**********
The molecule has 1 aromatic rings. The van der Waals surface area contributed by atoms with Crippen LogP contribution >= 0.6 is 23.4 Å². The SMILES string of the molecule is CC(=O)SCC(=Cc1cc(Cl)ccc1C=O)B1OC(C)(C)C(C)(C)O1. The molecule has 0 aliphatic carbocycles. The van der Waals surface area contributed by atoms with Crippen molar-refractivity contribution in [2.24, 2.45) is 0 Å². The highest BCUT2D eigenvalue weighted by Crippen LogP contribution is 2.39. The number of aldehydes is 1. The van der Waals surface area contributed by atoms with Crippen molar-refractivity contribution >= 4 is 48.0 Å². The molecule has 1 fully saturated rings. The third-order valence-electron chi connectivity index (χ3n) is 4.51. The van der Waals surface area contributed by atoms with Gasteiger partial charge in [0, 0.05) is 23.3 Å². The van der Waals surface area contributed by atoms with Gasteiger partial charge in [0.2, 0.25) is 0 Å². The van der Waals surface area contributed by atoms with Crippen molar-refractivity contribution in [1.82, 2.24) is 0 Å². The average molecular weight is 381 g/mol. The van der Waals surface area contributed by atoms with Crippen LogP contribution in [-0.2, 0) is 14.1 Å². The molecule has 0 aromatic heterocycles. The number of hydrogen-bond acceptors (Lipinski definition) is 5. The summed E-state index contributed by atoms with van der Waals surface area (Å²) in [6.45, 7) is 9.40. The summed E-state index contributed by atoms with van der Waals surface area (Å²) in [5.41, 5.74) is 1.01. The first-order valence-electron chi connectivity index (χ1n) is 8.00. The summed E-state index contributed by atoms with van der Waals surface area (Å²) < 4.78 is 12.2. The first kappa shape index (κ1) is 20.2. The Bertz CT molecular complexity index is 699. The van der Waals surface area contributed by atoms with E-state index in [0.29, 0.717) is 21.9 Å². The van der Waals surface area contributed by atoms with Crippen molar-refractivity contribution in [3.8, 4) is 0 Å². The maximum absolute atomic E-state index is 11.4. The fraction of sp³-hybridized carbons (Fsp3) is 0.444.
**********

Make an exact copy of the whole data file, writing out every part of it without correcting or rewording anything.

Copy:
The molecule has 1 aromatic rings. The van der Waals surface area contributed by atoms with Crippen LogP contribution >= 0.6 is 23.4 Å². The SMILES string of the molecule is CC(=O)SCC(=Cc1cc(Cl)ccc1C=O)B1OC(C)(C)C(C)(C)O1. The molecule has 0 aliphatic carbocycles. The van der Waals surface area contributed by atoms with Crippen molar-refractivity contribution in [2.24, 2.45) is 0 Å². The highest BCUT2D eigenvalue weighted by Crippen LogP contribution is 2.39. The number of aldehydes is 1. The van der Waals surface area contributed by atoms with Crippen molar-refractivity contribution >= 4 is 48.0 Å². The molecule has 1 fully saturated rings. The third-order valence-electron chi connectivity index (χ3n) is 4.51. The van der Waals surface area contributed by atoms with Gasteiger partial charge in [0, 0.05) is 23.3 Å². The van der Waals surface area contributed by atoms with Gasteiger partial charge in [0.2, 0.25) is 0 Å². The van der Waals surface area contributed by atoms with Crippen molar-refractivity contribution in [1.82, 2.24) is 0 Å². The average molecular weight is 381 g/mol. The van der Waals surface area contributed by atoms with Crippen LogP contribution in [-0.2, 0) is 14.1 Å². The molecule has 0 aromatic heterocycles. The number of hydrogen-bond acceptors (Lipinski definition) is 5. The summed E-state index contributed by atoms with van der Waals surface area (Å²) in [6.45, 7) is 9.40. The summed E-state index contributed by atoms with van der Waals surface area (Å²) in [5.41, 5.74) is 1.01. The first-order valence-electron chi connectivity index (χ1n) is 8.00. The summed E-state index contributed by atoms with van der Waals surface area (Å²) < 4.78 is 12.2. The first kappa shape index (κ1) is 20.2. The Bertz CT molecular complexity index is 699. The van der Waals surface area contributed by atoms with E-state index in [0.29, 0.717) is 21.9 Å². The van der Waals surface area contributed by atoms with Crippen molar-refractivity contribution in [3.8, 4) is 0 Å². The maximum absolute atomic E-state index is 11.4. The fraction of sp³-hybridized carbons (Fsp3) is 0.444.